Maurizio Sarri, Chelsea and transfer ban
Chants of “f*** Sarri ball” could be heard across the stands of Stamford Bridge during the FA Cup tie against Manchester United. Reports on managers who could replace Maurizio Sarri have flooded different newspapers and football blogs since. All this, only after seven months of a much-anticipated appointment of the former Napoli boss who replaced his fellow Italian, Antonio Conte.
That was the second time that Sarri was replacing Conte as the manager of a club after US Arezzo had appointed him in the Italian second division after firing Antonio Conte back in 2006 before the same happened again as he took over from his countryman at Chelsea last summer.
Things seemed to have taken off well when Sarri managed to remain unbeaten after first 12 league games. But then, it all took a turn when the Italian started finding English life tougher. In the six games prior to the league cup final, Chelsea suffered thrashings at Bournemouth and Manchester City before being humbled by Manchester United at Stamford Bridge. They conceded an overwhelming 12 goals in those defeats without significantly disturbing the goalkeeper at the other end.
Their three victories during that period included a win in the league against a club glued to the bottom of the table and two in Europa League against a club whose name you’d probably google to know about its league if you do not follow football beyond Europe’s top leagues.
To worsen things, a few weeks ago Chelsea would hear the news that they cannot buy players for the next two transfer windows. The air might have settled a bit following the recent collapse, but Is Sarri a part of Chelsea's future?
With their chance of a top-four finish put in jeopardy and the Europa league now being the only realistic hope of finishing the season with some silverware, you’d wonder where did it all go wrong.
Where did it all go wrong?
Is it a bad manager? Is it a bad set of players? The answer is probably neither.
In Chelsea, we are probably witnessing a decent set of players, managed by a decent coach with not so decent results. Most of the players in the current Chelsea squad, one would feel, are more suited to the previous manager’s philosophy and haven’t yet adjusted to what their new boss is expecting of them.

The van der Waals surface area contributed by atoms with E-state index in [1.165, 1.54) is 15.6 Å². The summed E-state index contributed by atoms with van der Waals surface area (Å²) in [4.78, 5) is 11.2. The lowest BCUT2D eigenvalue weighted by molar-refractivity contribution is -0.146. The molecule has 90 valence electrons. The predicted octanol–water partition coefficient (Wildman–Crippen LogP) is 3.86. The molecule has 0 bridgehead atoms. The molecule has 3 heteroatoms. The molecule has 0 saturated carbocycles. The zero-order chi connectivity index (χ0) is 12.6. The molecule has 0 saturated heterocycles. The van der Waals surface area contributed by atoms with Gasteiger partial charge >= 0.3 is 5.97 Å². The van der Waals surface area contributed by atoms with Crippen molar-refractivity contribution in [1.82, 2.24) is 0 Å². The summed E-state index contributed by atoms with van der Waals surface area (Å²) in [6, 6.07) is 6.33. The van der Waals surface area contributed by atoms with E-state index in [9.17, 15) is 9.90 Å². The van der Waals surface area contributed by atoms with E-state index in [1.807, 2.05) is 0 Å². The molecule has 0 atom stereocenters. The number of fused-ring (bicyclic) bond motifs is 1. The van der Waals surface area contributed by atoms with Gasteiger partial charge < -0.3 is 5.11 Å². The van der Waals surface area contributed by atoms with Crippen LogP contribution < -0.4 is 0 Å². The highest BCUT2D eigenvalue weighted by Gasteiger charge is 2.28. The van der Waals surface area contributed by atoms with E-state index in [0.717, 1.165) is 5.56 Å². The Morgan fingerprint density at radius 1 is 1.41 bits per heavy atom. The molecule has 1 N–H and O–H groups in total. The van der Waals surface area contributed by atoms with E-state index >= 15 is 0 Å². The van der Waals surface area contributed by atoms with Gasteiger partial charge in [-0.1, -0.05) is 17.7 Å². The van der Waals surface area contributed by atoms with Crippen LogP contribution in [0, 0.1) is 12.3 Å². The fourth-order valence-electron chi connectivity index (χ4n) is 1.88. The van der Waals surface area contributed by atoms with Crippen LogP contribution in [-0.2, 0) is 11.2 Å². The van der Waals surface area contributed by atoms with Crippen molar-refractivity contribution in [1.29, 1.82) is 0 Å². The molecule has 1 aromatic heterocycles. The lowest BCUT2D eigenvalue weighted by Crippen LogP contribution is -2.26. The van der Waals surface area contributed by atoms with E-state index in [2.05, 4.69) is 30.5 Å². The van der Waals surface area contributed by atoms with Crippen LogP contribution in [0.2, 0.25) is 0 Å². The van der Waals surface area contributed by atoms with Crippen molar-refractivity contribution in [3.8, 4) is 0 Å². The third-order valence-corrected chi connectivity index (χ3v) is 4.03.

Is Marcos Alonso better as a conventional full back than as a wing back? Is David Luiz not better in a back three? Isn’t N’golo Kante supposed to be the world’s best holding midfielder?
Trust the manager?
If Sarri’s appointment was with a view of bringing about a revolution in Chelsea’s style of play, then it is important for the club to trust him. Signing Jorginho in summer and Higuain in winter and expecting Premier League trophy in the immediate spring wouldn’t be fair on the manager.
Any manager trying to bring about a significant transformation needs backing for a sustained period, considering a long-term scenario instead of expecting immediate results. For all the talks, has Maurizio Sarri been that bad so far for a man trying to bring about a change? After 43 games as the manager of Chelsea Football Club, Sarri has managed 28 wins which is one more than what Pep Guardiola had managed in his first 43 games at Manchester City in all competitions.
Wins Draws Losses
Maurizio Sarri 28 6 9
Pep Guardiola 27 9 7
Guardiola and Sarri after their first 43 games in all competitions
But Guardiola was always going to be given some time. The Spaniard, then, had the liberty to spend more than a whopping 250 million Euros across two transfer windows before winning the Premier League in an intimidating manner.
Roman Abramovich - the executioner?
Can Maurizio Sarri be expected to get similar backing at Chelsea? The chances seem very sleek, given the history of Roman Abramovich and Chelsea managers during his tenure. Since his takeover of the Chelsea football club in June 2003, the Russian billionaire has spent an exaggerating 89 million pounds only on firing managers, Antonio Conte is the most recent out of eight different victims.
Even if Abramovich appointed Sarri with a view to revolutionize the way Chelsea play, the transfer ban would mean that he would not be getting any new players and Sarri clearly doesn’t seem to be at his best so far with the current set of players.
Transfer ban- End of Sarri?
The transfer ban could be a huge factor in deciding Maurizio Sarri’s future at Chelsea. A decent showing in Carabao cup final and satisfying victories over local rivals Spurs and Fulham in the league seems to have calmed things as of now, but one would feel a series of such results is really important.
Unless Maurizio Sarri manages to bring the best out of the current players to stitch a string of consistent results, a sack seems highly likely. Chelsea’s appeal to the transfer ban which they have raised might postpone the ban if not completely lift it by giving them a window to plan before the ban. A window of hope for Maurizio Sarri if the board decides to back him.